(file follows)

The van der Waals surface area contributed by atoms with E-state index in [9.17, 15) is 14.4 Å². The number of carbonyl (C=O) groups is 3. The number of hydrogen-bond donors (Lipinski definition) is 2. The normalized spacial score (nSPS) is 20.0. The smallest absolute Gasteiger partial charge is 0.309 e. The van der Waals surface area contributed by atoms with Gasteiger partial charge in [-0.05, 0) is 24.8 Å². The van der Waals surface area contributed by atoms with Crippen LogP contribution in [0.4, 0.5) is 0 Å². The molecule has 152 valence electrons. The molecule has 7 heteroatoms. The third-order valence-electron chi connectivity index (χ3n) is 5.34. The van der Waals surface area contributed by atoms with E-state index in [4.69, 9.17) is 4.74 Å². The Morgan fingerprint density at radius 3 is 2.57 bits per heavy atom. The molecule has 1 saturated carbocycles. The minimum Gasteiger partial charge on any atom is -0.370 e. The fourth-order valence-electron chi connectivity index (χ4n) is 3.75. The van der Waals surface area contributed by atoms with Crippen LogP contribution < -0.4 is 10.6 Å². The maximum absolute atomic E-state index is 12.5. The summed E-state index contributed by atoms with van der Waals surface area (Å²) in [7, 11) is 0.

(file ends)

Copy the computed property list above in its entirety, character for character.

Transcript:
The van der Waals surface area contributed by atoms with E-state index in [9.17, 15) is 14.4 Å². The number of carbonyl (C=O) groups is 3. The number of hydrogen-bond donors (Lipinski definition) is 2. The normalized spacial score (nSPS) is 20.0. The smallest absolute Gasteiger partial charge is 0.309 e. The van der Waals surface area contributed by atoms with Gasteiger partial charge in [-0.05, 0) is 24.8 Å². The van der Waals surface area contributed by atoms with Crippen LogP contribution in [0.4, 0.5) is 0 Å². The molecule has 152 valence electrons. The molecule has 7 heteroatoms. The third-order valence-electron chi connectivity index (χ3n) is 5.34. The van der Waals surface area contributed by atoms with E-state index in [4.69, 9.17) is 4.74 Å². The Morgan fingerprint density at radius 3 is 2.57 bits per heavy atom. The molecule has 1 saturated carbocycles. The minimum Gasteiger partial charge on any atom is -0.370 e. The fourth-order valence-electron chi connectivity index (χ4n) is 3.75. The van der Waals surface area contributed by atoms with Crippen LogP contribution < -0.4 is 10.6 Å². The maximum absolute atomic E-state index is 12.5. The summed E-state index contributed by atoms with van der Waals surface area (Å²) in [7, 11) is 0.